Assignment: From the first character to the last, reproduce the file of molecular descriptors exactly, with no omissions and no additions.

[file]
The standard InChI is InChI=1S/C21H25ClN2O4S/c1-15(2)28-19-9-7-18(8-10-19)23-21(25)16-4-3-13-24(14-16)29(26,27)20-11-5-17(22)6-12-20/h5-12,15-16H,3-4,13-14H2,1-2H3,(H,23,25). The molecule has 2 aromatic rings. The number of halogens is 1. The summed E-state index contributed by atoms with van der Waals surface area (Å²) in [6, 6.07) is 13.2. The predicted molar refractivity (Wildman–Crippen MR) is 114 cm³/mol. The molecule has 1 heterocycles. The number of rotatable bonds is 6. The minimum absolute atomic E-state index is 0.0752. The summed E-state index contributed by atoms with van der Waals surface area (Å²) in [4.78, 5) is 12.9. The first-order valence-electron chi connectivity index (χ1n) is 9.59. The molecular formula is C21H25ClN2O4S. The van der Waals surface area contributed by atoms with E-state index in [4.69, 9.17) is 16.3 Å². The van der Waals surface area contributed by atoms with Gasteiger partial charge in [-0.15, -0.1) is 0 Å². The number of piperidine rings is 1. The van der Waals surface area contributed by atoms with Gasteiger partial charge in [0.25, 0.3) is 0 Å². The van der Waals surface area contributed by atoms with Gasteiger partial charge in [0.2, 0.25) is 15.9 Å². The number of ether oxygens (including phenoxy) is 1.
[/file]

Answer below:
The standard InChI is InChI=1S/C21H25ClN2O4S/c1-15(2)28-19-9-7-18(8-10-19)23-21(25)16-4-3-13-24(14-16)29(26,27)20-11-5-17(22)6-12-20/h5-12,15-16H,3-4,13-14H2,1-2H3,(H,23,25). The molecule has 2 aromatic rings. The number of halogens is 1. The summed E-state index contributed by atoms with van der Waals surface area (Å²) in [6, 6.07) is 13.2. The predicted molar refractivity (Wildman–Crippen MR) is 114 cm³/mol. The molecule has 1 heterocycles. The number of rotatable bonds is 6. The minimum absolute atomic E-state index is 0.0752. The summed E-state index contributed by atoms with van der Waals surface area (Å²) in [4.78, 5) is 12.9. The first-order valence-electron chi connectivity index (χ1n) is 9.59. The molecular formula is C21H25ClN2O4S. The van der Waals surface area contributed by atoms with E-state index in [4.69, 9.17) is 16.3 Å². The van der Waals surface area contributed by atoms with Gasteiger partial charge in [-0.15, -0.1) is 0 Å². The number of piperidine rings is 1. The van der Waals surface area contributed by atoms with Gasteiger partial charge in [0.25, 0.3) is 0 Å². The van der Waals surface area contributed by atoms with Gasteiger partial charge in [0.2, 0.25) is 15.9 Å². The number of ether oxygens (including phenoxy) is 1.